But Mr. Perdue’s road to Washington has been bumpy, just as Georgia’s Republican governor, Nathan Deal, has struggled in his re-election campaign. Georgia has the highest unemployment rate in the country, an unsettling position for a Sun Belt state accustomed to good fortune. It has regained 87 percent of the jobs lost in the Great Recession, according to the Labor Department’s survey of nonfarm payrolls. But according to its broader household survey, which also measures self-employment and the farm sector, it has regained only 42 percent, said Jeff Humphreys, director of economic forecasting at the University of Georgia’s Terry College of Business.
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The recession hit Georgia unusually hard. Its sprawl, especially around Atlanta, had built an economy heavily dependent on home building and real estate. But its manufacturing sector was also skewed toward building materials like wood products, flooring and carpeting. And growth depended on in-migration of plants, regional offices and corporate headquarters from all over the country.
All of that was wiped out by the financial crisis, which also shut more banks in Georgia than anywhere else, destroying relationship-based lending and hurting small business. Home prices fell 28 percent, wiping out the equity used for lending collateral, Mr. Humphreys said.
The resulting dislocation and uncertainty have hollowed out the middle, creating political openings for both Mr. Perdue and Ms. Nunn. North on Interstate 75, Dalton, the “carpet capital of the world,” has the highest municipal unemployment rate in the state, 10.7 percent.
“There’s a lot of money in Dalton,” said Melodie Church, an interior designer getting her hair done at Tease Salon in town. She was interrupted by Tera Clelland, who was cutting her hair.
“But there’s no middle class,” Ms. Clelland said.
Ms. Church agreed. “If the carpet business fell away, this would be a ghost town.”
Mr. Perdue blames overregulation, high taxes and the health care changes of the “Obama-Nunn economy.”
Ms. Nunn blames Mr. Perdue. One advertisement, reminiscent of spots in 2012 attacking Mr. Romney’s business experience, features workers at North Carolina’s Pillowtex lamenting their treatment under Mr. Perdue. The Nunn campaign plans to release a longer version this week.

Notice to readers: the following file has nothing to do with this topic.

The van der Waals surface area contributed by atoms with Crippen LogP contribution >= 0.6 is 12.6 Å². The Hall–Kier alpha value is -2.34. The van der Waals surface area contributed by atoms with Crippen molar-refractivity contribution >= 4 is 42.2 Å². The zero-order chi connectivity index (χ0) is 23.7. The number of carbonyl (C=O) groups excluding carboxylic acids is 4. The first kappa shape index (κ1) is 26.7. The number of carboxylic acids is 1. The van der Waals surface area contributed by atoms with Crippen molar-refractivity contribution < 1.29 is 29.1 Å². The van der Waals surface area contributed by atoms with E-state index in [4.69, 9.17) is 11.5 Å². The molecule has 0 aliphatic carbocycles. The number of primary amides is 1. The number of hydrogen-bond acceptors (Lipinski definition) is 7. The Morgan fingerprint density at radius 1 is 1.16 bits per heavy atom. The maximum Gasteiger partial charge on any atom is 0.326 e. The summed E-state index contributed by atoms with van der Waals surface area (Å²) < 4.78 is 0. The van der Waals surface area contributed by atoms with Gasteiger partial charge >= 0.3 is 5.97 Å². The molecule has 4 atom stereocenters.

Attacks have used Mr. Perdue’s own words, captured in a 2005 deposition first reported by Politico in which he boasted, “Yeah, I spent most of my career” outsourcing work. That same deposition featured Mr. Perdue ardently defending a $700,000 “plus up” in his Pillowtex salary to pay the taxes on his signing bonus and a $100,000 moving allowance, although he never moved to North Carolina.
“I’m not going to get into the details of my contract negotiations,” Mr. Perdue said Sunday night after a debate in Atlanta.
At that debate, Ms. Nunn ripped into Mr. Perdue over a pay-discrimination lawsuit filed by women at Dollar General while he was chief executive there.
“That complaint was settled five years after I left,” he shot back. “She knows that. It was less than 2,000 people. We had upward of 70,000 employees in that company.”
Ms. Nunn retorted: “Two thousand women — that actually seems like quite a lot to me.”
To Mr. Perdue, all of these attacks are “sleights of hand.” He said that he had a right to protect contractual perks already paid out by Pillowtex from unsecured creditors trying to take them back and that he had tried to save Pillowtex and now was being pilloried for it. And, he said, he had nothing to do with the three Sara Lee plants closed in Cartersville, Milledgeville and Wrightsville, Ga. He was living in Hong Kong at the time, expanding Sara Lee operations in Asia.
“I was in another hemisphere doing something totally independent of that, and they know it,” he said of the Nunn campaign.